Radical plans to ban alcohol advertising across Blackpool have been tabled in a bid to tackle the resort’s toll of booze-fuelled health problems.
A new bye-law could be introduced by town hall bosses which bans pubs, clubs and off-licences from advertising alcohol on the exterior of their premises.
And a town hall task group has called for booze adverts to be banned from buses, trams and taxis in the town. The resort is already consulting on introducing a controversial Early Morning Restriction Order (EMRO) forcing pubs and clubs to close at 3am.
It is also proposed to adopt a formal policy banning alcohol-related ads on council property.
Council bosses today said the plans could help tackle Blackpool’s toll of alcohol-related illness and early death. But licensees said the move was a step too far and accused the council of being “anti-alcohol”.
A report produced by councillors says there were concerns over “how alcohol advertising helped to encourage an acceptance of drinking and that the harms caused by alcohol consumption were disguised by the constant positive images of alcohol and drinking behaviour.”
Coun Tony Lee who led a scrutiny panel task group into the issue, said; “Alcohol is a major problem in Blackpool and we have to try and do what we can.”
Figures published in March showed more people in Blackpool die early due to booze than anywhere else in the country.
Data from the Health and Social Care Information Centre shows the resort has the highest mortality rate from alcohol-related liver disease in under 75s in England – 35 per 100,000 of the population due to liver disease – compared to just 16.43 in neighbouring Fylde and Wyre.
Coun Lee added: “We know this is a holiday resort and we don’t want to be spoilsports.
“But there are areas of Blackpool where the number of stores selling alcohol has reached saturation point and it is all being advertised in the front of these shops.”
The council can use its licensing powers to act against premises it considered to be advertising an irresponsible drinks promotion. But a byelaw would be required to prevent any exterior advertising.
The council’s scrutiny committee has agreed a recommendation to investigate the possibility of introducing the legislation.
That recommendation, and others which were accepted, will now go to the town hall’s executive for consideration. If it agrees then a feasibility study will be launched into introducing a byelaw, which would then consider exactly what advertising would be included and how it would be enforced.
There is no alcohol advertising on the council’s own publications, while Blackpool Transport does not accept alcohol advertising anyway.
But Dave Daly, North West chairman of licensees for the Unite union, said licensed premises relied on advertising for custom.
He said: “This council is completely anti-alcohol, and yes we know there is a problem.
“But the alcohol strategy is disjointed and the council needs to start talking to the trade because alcohol is a big part of Blackpool’s business.
“There are 4,500 jobs in Blackpool’s night time economy.”
Craig Southall, boss of Blackpool Pub Watch and manager of Yates’s in Market Street, said: “I don’t think this is the right way to go. It is taking away the right of businesses to compete. I understand what the council wants to do, but they would be better off educating people to use alcohol responsibly.”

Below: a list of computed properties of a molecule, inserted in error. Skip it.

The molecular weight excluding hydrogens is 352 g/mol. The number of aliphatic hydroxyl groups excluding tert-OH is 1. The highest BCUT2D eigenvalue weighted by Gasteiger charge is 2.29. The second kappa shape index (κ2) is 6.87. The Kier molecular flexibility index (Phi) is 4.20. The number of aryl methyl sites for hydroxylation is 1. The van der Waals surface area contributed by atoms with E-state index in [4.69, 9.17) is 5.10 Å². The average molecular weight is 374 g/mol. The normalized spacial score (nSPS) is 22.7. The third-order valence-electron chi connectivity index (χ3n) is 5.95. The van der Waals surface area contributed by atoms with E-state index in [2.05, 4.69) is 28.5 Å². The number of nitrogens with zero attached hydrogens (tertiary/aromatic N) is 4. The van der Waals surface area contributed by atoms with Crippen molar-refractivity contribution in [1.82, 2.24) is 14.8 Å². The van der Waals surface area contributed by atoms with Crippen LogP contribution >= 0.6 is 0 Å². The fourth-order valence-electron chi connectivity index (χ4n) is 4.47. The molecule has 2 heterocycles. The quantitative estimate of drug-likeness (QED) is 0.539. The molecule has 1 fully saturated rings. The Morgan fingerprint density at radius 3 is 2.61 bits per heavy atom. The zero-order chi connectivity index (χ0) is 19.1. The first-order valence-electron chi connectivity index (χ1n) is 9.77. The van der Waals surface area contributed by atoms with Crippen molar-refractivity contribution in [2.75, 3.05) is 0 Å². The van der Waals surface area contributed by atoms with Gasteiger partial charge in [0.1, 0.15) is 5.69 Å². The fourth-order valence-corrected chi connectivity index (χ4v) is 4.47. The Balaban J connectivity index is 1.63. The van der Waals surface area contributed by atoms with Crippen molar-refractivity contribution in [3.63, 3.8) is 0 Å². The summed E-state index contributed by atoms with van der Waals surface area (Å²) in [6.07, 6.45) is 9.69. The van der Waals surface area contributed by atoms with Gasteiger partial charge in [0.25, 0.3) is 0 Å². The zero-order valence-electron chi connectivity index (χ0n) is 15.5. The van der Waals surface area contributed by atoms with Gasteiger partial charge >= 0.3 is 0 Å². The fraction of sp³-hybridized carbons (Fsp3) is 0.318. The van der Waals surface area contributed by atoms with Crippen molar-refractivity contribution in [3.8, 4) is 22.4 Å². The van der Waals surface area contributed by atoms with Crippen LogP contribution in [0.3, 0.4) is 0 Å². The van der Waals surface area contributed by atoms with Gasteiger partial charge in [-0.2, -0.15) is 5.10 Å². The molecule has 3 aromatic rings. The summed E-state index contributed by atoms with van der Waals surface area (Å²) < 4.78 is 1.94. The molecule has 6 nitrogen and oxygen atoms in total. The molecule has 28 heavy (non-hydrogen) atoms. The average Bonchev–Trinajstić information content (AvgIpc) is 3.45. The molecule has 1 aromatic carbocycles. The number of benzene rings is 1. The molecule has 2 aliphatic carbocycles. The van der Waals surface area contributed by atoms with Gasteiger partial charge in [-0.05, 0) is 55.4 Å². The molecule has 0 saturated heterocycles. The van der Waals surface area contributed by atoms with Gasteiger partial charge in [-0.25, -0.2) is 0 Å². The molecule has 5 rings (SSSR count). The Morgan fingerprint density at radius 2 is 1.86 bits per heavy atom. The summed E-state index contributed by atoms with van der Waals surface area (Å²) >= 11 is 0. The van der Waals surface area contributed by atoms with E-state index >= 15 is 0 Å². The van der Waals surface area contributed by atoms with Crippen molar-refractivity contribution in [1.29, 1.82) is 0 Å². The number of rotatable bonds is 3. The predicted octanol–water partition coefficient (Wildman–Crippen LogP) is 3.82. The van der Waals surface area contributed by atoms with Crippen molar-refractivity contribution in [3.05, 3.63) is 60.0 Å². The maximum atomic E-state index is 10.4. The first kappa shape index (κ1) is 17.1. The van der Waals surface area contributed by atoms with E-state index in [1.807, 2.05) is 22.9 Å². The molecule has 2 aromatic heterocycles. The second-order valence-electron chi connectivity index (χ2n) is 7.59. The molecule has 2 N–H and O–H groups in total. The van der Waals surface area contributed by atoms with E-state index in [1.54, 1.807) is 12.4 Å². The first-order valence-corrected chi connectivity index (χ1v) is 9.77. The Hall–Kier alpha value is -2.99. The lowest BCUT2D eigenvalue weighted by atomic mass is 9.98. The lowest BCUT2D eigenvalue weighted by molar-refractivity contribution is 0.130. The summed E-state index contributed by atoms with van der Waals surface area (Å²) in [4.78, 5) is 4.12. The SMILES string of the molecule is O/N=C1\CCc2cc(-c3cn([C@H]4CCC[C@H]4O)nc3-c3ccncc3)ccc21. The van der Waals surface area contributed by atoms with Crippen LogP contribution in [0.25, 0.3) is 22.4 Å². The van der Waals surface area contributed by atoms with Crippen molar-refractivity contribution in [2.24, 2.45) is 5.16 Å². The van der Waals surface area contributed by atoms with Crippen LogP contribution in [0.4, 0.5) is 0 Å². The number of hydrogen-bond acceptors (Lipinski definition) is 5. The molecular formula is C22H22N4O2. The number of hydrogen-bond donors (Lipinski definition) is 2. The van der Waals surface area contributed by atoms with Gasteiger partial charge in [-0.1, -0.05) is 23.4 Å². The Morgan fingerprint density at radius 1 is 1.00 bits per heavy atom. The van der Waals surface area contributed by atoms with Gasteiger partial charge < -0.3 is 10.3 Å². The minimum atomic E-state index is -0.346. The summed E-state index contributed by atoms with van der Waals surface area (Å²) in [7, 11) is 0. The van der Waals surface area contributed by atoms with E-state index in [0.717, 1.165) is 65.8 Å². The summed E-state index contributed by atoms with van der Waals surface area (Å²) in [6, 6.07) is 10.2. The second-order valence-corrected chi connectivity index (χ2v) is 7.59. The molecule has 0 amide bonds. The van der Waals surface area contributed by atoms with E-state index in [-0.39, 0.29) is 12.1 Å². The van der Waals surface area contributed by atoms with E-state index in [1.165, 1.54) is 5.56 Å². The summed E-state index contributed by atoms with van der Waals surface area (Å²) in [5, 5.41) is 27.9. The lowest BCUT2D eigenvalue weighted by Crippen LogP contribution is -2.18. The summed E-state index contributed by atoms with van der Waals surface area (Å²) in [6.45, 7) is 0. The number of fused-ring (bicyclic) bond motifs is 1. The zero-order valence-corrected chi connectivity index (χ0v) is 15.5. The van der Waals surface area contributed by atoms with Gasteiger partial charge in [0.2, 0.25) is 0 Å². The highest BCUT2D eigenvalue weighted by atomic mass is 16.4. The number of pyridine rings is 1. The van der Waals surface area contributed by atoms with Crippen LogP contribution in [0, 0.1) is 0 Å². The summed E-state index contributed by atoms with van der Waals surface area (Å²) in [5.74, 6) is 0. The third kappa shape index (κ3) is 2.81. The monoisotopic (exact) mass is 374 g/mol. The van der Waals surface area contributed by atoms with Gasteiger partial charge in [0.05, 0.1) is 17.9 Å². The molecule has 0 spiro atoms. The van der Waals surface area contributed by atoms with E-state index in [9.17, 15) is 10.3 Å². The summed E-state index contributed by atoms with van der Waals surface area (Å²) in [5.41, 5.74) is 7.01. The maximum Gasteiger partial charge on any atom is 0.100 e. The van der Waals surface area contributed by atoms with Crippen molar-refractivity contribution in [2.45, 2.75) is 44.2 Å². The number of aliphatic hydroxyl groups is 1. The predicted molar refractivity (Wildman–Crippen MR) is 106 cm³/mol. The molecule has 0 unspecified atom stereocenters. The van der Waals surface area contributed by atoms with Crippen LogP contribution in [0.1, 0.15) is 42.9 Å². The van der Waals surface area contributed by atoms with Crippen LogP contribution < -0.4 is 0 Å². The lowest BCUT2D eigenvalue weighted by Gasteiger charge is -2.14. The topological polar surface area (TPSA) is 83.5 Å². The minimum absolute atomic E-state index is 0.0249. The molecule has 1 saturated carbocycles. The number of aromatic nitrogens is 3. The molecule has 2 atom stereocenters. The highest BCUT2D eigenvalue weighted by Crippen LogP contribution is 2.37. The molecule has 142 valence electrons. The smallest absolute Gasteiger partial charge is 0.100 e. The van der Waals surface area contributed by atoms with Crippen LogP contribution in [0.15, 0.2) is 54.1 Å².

But Coun Sarah Riding, cabinet member for health on Blackpool Council, said: “As a town we do have a dreadful problem with alcohol.
“Advertising shows people enjoying alcohol and relaxing.
“That might be OK in some areas, but that’s not the picture for a lot of people in Blackpool for who alcohol means a massive amount of misery.”
“The cost to some families can be huge, so it’s important we help ensure people don’t go down that path.”
Marlene Elmore, landlady of Lucy’s@Tobago on Talbot Road, said: “I have a bit of advertising outside but it doesn’t make any difference to people coming in so advertising isn’t causing a problem.
“The council’s got its priorities wrong. It should be doing more to help businesses because a lot of the small pubs in Blackpool are struggling now.”
One off-licence owner, who asked not to be named, said: “We don’t put drinks advertising in the window anyway. But if people want to drink, they will do it anyway.”
The scrutiny committee also agreed recommendations a policy be agreed banning booze ads on council property and publications, and to ban alcohol advertising from taxis as part of licensing policy.
Currently there is no alcohol advertising on council controlled advertising space but the scrutiny report says “a formal policy prohibiting such advertising would clearly set out the council’s position on this issue and prevent alcohol products from being advertised on council operated advertising asset in the future.”
The other recommendations approved were to include a clause within taxi licensing policy “that alcohol advertising is not permitted on any part of a carriage/vehicle”, that Blackpool Transport and Stagecoach bus companies “be requested to take steps to prevent alcohol being advertised on their buses”.
Blackpool Transport said it does not accept alcohol advertising on its buses and trams.
A blanket ban on alcohol advertising is already in place in some countries, including Russia and Norway.
Blackpool Council’s licensing committee will meet next month to discuss controversial proposals for the UK’s first Early Morning Restriction Order (EMRO) which would ban booze being sold after 3am in the majority of the town centre.